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New Treatments in Development Community
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1042487 tn?1275279899

Tumor Vascularization (Angiogenesis)

In order to develop, a tumor activates the proliferation of blood vessels. Angiogenesis is the formation of new blood vessels from pre-existing blood vessels. This phenomenon is essential for the survival of cancer cells. Once a tumor has reached 1mm in size, the cells in the center of the tumor die due to lack of oxygen and nutrients. The formation of new blood vessels permits the tumor to continue growing. It has now been established that the aggressive growth of a tumor and the formation of metastases are directly dependent upon angiogenesis. An anti-angiogenesis approach to cancer therapy is therefore of great interest. Richard Béliveau's team laboratory is currently studying 3 aspects of tumor angiogenesis: The regulation of signalling pathways dependant upon vascular endothelial growth factor (VEGF), the role of matrix metalloproteinases (MMPs) known to be activated upon angiogenesis and tumor invasion and finally, the identification, through proteomics, of endothelial proteins associated with tumor growth.
4 Responses
585414 tn?1288941302
Yes this was what I was mentioning. I had read articles on it as well. One difficulty is the extreme variation in how different forms of cancer proliferate. An aunt of mine when I was a child died from a lingering and unpleasent death of breast cancer that wasn't treated until it was too late. However, her daughter who is a cousin of mine in getting the yearly mammogram picked up that she was developing this and had a lumpectomy and hasn't had signs of it since then. However, on a side of the family that is not directly related to me, there is a genetic pre-disposition to Kaposi's sarcoma. Everyone who develops it can do little to have it stopped but its growth is slow but causes an eventual fatality.  
   What is more essential to understand is the exact genetics of each type of cancer. For example, I have a cousin with Rett's Syndrome (which is not cancer but a rare developmental disability that causes severe physical disabilities as well and limits a person's life until their 30's). However, they are born without any signs of it. The reason was found in genetic testing that like cancer, a gene is activated that shouldn't be. So as with cancer the most promising way to stop it would be direct genetic intervention but so far of course there have been no successful results outside of tentative studies in the animal model. That doesn't mean its not possible within clinical science. The anti-convulsant Vimpat was showing some promise in the animal model for tardive dyskinesia and because I didn't respond to any known treatments was tried on me after I researched it on the web and my providers found it to be safe. After its efficacy was shown in me they most probably will write up a case study on it. The reason I have such extreme tardive dyskinesia was because Lamictal worsened a form of focal dystonia that was diagnosed until now. However, no one else in my family has that so it must have been a genetic mutation. I would say genetic research once clinically understood will be the most promising area of research and development.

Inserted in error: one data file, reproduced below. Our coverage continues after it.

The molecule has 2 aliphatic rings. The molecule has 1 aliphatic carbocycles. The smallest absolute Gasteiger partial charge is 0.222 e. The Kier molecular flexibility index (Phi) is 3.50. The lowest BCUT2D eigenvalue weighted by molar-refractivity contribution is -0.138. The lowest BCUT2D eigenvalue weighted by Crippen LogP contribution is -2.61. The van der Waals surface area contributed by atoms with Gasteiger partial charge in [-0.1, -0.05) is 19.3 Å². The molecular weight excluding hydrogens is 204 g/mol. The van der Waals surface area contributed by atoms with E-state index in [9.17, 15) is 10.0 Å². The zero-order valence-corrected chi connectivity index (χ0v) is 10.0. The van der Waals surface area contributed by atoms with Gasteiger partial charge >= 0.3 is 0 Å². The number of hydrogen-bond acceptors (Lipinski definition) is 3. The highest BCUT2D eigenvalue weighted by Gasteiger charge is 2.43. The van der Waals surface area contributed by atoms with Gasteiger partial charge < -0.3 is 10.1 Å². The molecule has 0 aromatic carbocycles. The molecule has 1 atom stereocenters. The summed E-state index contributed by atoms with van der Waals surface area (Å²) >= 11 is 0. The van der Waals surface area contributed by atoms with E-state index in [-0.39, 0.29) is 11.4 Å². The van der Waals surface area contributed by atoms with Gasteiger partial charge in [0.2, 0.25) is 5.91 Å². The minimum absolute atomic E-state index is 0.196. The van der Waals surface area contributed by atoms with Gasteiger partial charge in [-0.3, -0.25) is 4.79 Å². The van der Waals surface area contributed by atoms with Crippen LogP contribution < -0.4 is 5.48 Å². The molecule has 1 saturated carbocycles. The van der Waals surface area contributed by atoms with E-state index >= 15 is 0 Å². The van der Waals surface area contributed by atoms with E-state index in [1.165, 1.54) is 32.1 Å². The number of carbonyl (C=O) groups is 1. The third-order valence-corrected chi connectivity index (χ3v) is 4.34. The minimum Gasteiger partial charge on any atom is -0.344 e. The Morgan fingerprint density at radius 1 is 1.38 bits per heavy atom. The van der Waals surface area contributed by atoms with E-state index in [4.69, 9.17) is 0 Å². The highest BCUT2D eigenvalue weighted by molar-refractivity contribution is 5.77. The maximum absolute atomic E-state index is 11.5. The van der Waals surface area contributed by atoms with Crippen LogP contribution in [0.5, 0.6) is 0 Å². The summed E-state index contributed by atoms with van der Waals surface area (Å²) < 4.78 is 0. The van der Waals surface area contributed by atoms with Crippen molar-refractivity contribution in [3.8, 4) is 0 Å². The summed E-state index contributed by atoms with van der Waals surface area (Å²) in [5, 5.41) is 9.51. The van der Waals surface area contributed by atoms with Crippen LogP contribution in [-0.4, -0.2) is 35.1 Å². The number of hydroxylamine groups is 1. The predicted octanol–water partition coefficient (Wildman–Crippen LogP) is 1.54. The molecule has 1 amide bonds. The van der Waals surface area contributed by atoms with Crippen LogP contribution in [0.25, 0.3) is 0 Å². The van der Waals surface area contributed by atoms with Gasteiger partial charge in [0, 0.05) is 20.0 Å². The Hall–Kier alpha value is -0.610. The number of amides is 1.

1042487 tn?1275279899
Yes i agree with you on your last words that genetic research will and is playing a crucial role in the development of new treatments. The only things i don't like about the human genome project and the link with treatments is the copyright issues. They are patenting genes to sell them to the pharmacology industry for them to develop new treatments. I find it ridiculous and there's and this is an ethical debate that needs to be addressed. I think such patenting is might scares some researchers and delays the development of new treatments. But yes in fact it is a promising domain.

By the way, have you ever had botox injection for your dystonia? Any signs of cervical dystonia? Sorry to make you talk about it if you don't like it.
Avatar universal
Oh man I heard about this like a month or two ago on NOVA Science Now I think and never thought about posting it here as a new treatment.  It's also like ILADVOCATE was talking about, they also touched upon using genetics to determine who will develop diseases and have this thing that tells you the probability of you developing a huge list of conditions but they explained it's a really complicated thing and you can't just look at GENE A for example and be all like OH CANCER HERE because it's a bunch of different factors really including a combination of genes.  My supervisor says he doesn't believe in genetics because short people will have a tall kid and such and I tried to explain to him the mechanics of recessive genes and such but he didn't get it.
1042487 tn?1275279899
Hehe yeah some people think genetic is only used for artificial selection or have predeterminism thinking which is so untrue! I have the base knowledge in genetics ( I'm more pure bio and chemistry without extansive knowledge in genetics ) but even with basic genetics knowledge you know it's not just about artificial selection. Genetics is playing a role in cancer by extensive knowledge about genetic mutations in the mitochondrions and knowing more about what's going on in the mitochondrial diseases. One interesting thing you guys can look up is Bruce Lipton works. Now this is interesting biology and more adapted to modern life and the crisis we are in now. Bruce Lipton - The Wisdom of Your Cell ( audio lecture kind of stuff )  if very interesting stuff.
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